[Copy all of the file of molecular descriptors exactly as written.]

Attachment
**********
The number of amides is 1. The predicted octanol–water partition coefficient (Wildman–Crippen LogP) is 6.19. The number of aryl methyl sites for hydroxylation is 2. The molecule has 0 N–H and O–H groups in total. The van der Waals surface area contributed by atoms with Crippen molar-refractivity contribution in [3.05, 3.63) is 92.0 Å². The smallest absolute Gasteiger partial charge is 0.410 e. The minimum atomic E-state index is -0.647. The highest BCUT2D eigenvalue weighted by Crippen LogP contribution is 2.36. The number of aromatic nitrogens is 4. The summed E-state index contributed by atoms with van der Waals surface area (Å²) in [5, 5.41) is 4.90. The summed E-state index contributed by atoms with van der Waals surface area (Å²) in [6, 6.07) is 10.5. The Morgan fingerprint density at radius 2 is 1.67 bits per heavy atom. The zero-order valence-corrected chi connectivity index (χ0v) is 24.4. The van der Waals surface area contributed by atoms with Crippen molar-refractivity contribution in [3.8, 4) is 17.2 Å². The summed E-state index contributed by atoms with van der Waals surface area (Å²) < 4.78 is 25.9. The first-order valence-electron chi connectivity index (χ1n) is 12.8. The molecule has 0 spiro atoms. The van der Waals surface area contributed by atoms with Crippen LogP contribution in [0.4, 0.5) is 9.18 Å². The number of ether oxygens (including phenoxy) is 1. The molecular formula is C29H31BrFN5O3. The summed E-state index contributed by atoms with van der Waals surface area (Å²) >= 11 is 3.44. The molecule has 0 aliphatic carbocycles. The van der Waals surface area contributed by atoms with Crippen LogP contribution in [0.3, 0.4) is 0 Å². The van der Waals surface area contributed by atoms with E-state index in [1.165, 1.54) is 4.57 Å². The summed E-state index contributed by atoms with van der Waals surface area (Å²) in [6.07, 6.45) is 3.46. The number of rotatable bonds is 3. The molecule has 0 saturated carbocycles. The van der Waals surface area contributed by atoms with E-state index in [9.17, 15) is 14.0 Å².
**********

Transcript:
The number of amides is 1. The predicted octanol–water partition coefficient (Wildman–Crippen LogP) is 6.19. The number of aryl methyl sites for hydroxylation is 2. The molecule has 0 N–H and O–H groups in total. The van der Waals surface area contributed by atoms with Crippen molar-refractivity contribution in [3.05, 3.63) is 92.0 Å². The smallest absolute Gasteiger partial charge is 0.410 e. The minimum atomic E-state index is -0.647. The highest BCUT2D eigenvalue weighted by Crippen LogP contribution is 2.36. The number of aromatic nitrogens is 4. The summed E-state index contributed by atoms with van der Waals surface area (Å²) in [5, 5.41) is 4.90. The summed E-state index contributed by atoms with van der Waals surface area (Å²) in [6, 6.07) is 10.5. The Morgan fingerprint density at radius 2 is 1.67 bits per heavy atom. The zero-order valence-corrected chi connectivity index (χ0v) is 24.4. The van der Waals surface area contributed by atoms with Crippen molar-refractivity contribution in [3.8, 4) is 17.2 Å². The summed E-state index contributed by atoms with van der Waals surface area (Å²) < 4.78 is 25.9. The first-order valence-electron chi connectivity index (χ1n) is 12.8. The molecule has 0 spiro atoms. The van der Waals surface area contributed by atoms with Crippen LogP contribution in [0.4, 0.5) is 9.18 Å². The number of ether oxygens (including phenoxy) is 1. The molecular formula is C29H31BrFN5O3. The summed E-state index contributed by atoms with van der Waals surface area (Å²) >= 11 is 3.44. The molecule has 0 aliphatic carbocycles. The van der Waals surface area contributed by atoms with Crippen LogP contribution in [0.3, 0.4) is 0 Å². The van der Waals surface area contributed by atoms with E-state index in [1.165, 1.54) is 4.57 Å². The summed E-state index contributed by atoms with van der Waals surface area (Å²) in [6.07, 6.45) is 3.46. The number of rotatable bonds is 3. The molecule has 0 saturated carbocycles. The van der Waals surface area contributed by atoms with E-state index in [9.17, 15) is 14.0 Å².